The farmer bit his lip, then put his shoulders back. “She’s dead. Taken by the darkspawn.”

“And you stoop to their level?” Leliana raised her clarion voice and shot an accustatory glare at all those around her. “Attacking the Grey Wardens, the only hope this land has of surviving the Blight? No,” she snarled seethingly; “you’re worse than darkspawn! You still have free will, and this is what you chose? You are sinners against the Maker’s sight!”

“Leliana!” Bannon cut her off. “That’s enough.” To the villagers he said, “Take your wounded and go to the Chantry.”

“Give me your knife,” Alistair said, cinchging the knot on the bandage on Bannon’s forearm.

“What for?”

“Looks like the arrow’s hit the bone. I can cut it out or rip it out, whichever sounds less painful to you.”

Bannon swore, and gave the man his knife.

“Hold still,” Alistair warned. He glanced up at the looming giant approaching. “Sten, hold him still.” The qunari gripped Bannon in his huge hands.

“I don’t think th– AAGH!” Andraste’s Tits! It felt like Alistair cut and ripped! Quickly, the Templar bound up the arm.

“There,” Alistair said in his cheery wound-side manner. “A decent meal for lunch and that’ll be closed up by dinner.”

“Seriously?” Bannon stared at him. He knew the Grew Wardens supposedly healed faster than normal, but this….

“Yes, but considering the lack of good meals around here, it’ll probably take longer.”

“Then we’d best see about getting lunch before it’s all gone.” Bannon looked around at the villagers, helping their fallen comrades towards the town. Or mourning them in the dirt. “Alistair, Leliana, help these folks to the Chantry.” He knew those two felt bad about fighting commoners. “Sten go with them. Take the chest.”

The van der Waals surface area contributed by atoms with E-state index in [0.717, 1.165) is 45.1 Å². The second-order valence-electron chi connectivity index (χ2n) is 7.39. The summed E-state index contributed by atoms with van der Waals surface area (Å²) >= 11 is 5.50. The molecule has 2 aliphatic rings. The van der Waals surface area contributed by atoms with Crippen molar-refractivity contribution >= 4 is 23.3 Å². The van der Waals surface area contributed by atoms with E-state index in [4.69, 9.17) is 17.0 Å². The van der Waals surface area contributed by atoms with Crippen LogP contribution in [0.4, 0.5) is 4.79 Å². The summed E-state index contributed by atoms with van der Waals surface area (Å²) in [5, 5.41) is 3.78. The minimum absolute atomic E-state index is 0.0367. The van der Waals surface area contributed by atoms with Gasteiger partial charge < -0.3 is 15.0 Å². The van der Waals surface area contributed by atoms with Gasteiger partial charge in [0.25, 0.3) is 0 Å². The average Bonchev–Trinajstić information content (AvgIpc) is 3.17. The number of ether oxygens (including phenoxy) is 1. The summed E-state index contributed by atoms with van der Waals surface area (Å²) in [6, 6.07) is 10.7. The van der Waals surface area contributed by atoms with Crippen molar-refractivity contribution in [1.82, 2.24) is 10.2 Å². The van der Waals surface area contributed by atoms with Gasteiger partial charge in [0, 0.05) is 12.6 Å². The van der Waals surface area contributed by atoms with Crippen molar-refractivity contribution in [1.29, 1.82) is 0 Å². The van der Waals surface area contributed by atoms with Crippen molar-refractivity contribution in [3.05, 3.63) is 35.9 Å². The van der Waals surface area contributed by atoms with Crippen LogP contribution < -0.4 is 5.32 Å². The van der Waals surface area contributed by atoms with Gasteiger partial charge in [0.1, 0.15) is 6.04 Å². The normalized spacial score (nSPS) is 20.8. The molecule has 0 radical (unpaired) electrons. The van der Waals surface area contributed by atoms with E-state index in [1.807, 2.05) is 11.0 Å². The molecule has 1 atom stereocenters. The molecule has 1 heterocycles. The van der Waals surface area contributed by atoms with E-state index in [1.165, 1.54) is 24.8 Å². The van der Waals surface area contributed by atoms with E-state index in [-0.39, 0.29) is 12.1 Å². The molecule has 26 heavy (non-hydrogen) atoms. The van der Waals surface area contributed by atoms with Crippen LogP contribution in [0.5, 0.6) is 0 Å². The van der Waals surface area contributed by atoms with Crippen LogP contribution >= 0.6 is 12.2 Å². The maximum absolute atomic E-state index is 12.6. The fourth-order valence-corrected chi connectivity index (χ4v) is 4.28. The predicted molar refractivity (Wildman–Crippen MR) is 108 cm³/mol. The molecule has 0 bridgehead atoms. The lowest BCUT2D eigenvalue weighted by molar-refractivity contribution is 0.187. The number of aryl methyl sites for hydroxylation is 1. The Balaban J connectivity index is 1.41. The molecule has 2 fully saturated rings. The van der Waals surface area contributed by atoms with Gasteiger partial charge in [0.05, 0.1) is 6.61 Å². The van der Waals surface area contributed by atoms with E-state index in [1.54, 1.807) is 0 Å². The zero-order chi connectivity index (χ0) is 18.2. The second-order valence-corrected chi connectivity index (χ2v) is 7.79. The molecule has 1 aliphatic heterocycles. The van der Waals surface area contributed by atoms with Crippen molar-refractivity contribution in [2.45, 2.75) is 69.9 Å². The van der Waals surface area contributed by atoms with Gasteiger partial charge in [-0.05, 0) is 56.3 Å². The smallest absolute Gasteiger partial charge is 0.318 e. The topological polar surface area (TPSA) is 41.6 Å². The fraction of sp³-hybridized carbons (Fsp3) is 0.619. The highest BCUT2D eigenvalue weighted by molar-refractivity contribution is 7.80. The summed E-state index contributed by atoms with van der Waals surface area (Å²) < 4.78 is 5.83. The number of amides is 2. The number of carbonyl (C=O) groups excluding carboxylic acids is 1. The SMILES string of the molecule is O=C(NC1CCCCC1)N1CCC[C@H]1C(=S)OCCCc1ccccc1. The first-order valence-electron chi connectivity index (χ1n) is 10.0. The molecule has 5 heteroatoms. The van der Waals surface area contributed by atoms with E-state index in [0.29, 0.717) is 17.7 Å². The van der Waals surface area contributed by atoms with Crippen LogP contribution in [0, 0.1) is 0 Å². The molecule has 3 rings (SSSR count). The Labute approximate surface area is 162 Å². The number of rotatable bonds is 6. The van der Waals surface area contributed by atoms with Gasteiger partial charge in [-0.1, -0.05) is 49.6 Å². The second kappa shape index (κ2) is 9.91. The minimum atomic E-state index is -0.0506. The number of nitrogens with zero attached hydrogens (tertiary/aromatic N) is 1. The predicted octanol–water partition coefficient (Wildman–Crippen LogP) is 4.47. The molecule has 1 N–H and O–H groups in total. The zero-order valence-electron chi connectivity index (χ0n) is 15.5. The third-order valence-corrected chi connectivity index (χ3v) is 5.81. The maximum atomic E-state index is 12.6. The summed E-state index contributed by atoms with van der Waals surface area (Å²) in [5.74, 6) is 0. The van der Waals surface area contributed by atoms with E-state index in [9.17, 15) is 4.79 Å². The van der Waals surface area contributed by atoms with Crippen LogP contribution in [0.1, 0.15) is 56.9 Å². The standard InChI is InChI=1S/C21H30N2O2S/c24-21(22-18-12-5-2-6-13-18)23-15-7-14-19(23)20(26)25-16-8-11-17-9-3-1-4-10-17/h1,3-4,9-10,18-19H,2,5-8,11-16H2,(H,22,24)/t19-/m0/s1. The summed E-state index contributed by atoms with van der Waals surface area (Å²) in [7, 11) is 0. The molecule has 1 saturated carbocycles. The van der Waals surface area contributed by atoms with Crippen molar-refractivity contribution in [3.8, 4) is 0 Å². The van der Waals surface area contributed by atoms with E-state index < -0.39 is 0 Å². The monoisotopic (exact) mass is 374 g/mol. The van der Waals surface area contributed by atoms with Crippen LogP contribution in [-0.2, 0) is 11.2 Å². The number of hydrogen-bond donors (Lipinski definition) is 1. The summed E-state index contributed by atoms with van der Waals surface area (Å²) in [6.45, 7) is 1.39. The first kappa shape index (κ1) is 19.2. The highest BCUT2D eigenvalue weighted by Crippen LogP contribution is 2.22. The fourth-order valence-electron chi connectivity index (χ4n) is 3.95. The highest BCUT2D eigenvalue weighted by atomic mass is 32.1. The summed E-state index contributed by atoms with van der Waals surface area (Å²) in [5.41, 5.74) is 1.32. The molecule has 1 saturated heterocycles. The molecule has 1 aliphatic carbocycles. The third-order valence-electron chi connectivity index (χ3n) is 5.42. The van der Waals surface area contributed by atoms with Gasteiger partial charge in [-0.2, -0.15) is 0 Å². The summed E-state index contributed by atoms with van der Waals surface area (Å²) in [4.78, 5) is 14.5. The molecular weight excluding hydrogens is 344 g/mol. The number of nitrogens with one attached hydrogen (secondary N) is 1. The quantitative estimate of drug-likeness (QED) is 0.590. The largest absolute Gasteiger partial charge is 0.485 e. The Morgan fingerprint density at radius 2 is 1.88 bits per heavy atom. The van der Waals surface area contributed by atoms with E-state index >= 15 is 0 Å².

The qunari grunted assent and went to hoist the chest back onto his shoulder. Leliana’s eyes shone gratefully for a moment, then she knelt by the bereaved husband. Her fire and brimstone ardor seemed to have been forgotten.

Morrigan curled her lip in distaste. “You’re not seriously going to help these people. After they attacked us? They deserve what they got.”

Bannon turned to her, but he didn’t argue. “Go to the tavern,” he told her. “Make sure our supplies are secure, and see what food you can wring out of them.”

She chafed slightly at being ordered around, but said nothing. After all, it should be an assigment she’d enjoy. She turned and stalked off. “Out of my way, fools!” she snarled at the limping villagers. They cleared the path.

“What about you?” Alistair asked.

“I’ll catch up.” Bannon eyed the smoking corpses of the dogs. One seemed to be missing. “I think I need a word with that merchant.”




The merchant dropped the chest he was loading into his wagon. It landed crookedly on the tailgate as he whirled. The man shoved back against it before it could fall. “Warden!” he gulped. “I’m a little surprised to see you.” He pasted a fake grin on his sweaty face.

“Alive, you mean?” Bannon growled.

Stafford recovered himself quickly and turned to shove the chest further into the wagon. “No… no, I just thought you were leaving town.”

“You sent us into an ambush.”

“Me? Ambush? No!” He turned back around, his whole demeanor ingratiating. “That idiot Giles thinks he can stop the darkspawn with traps. Everyone knows that.”

Bannon drew his lips back in a humorless grin. “Oh, I see. Your dogs just up and decided to join those villagers attacking us, did they? All by themselves?”

The man’s beady eyes darted to the empty spot under the wagons where the dogs usually were. No dogs, no protection from the knife-ears — he must’ve finally realized this. He licked his lips. “I… I don’t– they ran off. I- I don’t know where they are.”